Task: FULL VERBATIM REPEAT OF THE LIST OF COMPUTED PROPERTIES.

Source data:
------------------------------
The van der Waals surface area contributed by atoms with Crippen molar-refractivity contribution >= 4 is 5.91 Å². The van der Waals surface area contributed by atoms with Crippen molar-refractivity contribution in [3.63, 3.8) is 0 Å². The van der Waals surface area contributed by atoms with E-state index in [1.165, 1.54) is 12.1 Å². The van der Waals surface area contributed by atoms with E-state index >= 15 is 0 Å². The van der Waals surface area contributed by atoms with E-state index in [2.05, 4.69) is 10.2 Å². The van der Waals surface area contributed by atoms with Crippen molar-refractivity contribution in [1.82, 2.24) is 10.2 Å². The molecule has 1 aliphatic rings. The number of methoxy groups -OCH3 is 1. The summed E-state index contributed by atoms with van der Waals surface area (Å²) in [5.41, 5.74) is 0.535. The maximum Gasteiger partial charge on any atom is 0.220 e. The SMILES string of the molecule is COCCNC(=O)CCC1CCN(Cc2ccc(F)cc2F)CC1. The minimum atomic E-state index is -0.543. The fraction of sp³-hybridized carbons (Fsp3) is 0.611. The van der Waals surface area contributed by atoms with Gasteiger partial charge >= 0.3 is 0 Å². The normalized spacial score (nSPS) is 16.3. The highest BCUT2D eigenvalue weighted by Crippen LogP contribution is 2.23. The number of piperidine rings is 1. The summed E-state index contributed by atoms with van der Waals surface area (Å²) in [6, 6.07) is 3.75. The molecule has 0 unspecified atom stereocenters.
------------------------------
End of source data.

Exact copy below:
The van der Waals surface area contributed by atoms with Crippen molar-refractivity contribution >= 4 is 5.91 Å². The van der Waals surface area contributed by atoms with Crippen molar-refractivity contribution in [3.63, 3.8) is 0 Å². The van der Waals surface area contributed by atoms with E-state index in [1.165, 1.54) is 12.1 Å². The van der Waals surface area contributed by atoms with E-state index >= 15 is 0 Å². The van der Waals surface area contributed by atoms with E-state index in [2.05, 4.69) is 10.2 Å². The van der Waals surface area contributed by atoms with Crippen molar-refractivity contribution in [1.82, 2.24) is 10.2 Å². The molecule has 1 aliphatic rings. The number of methoxy groups -OCH3 is 1. The summed E-state index contributed by atoms with van der Waals surface area (Å²) in [5.41, 5.74) is 0.535. The maximum Gasteiger partial charge on any atom is 0.220 e. The SMILES string of the molecule is COCCNC(=O)CCC1CCN(Cc2ccc(F)cc2F)CC1. The minimum atomic E-state index is -0.543. The fraction of sp³-hybridized carbons (Fsp3) is 0.611. The van der Waals surface area contributed by atoms with Gasteiger partial charge >= 0.3 is 0 Å². The normalized spacial score (nSPS) is 16.3. The highest BCUT2D eigenvalue weighted by Crippen LogP contribution is 2.23. The number of piperidine rings is 1. The summed E-state index contributed by atoms with van der Waals surface area (Å²) in [6, 6.07) is 3.75. The molecule has 0 unspecified atom stereocenters.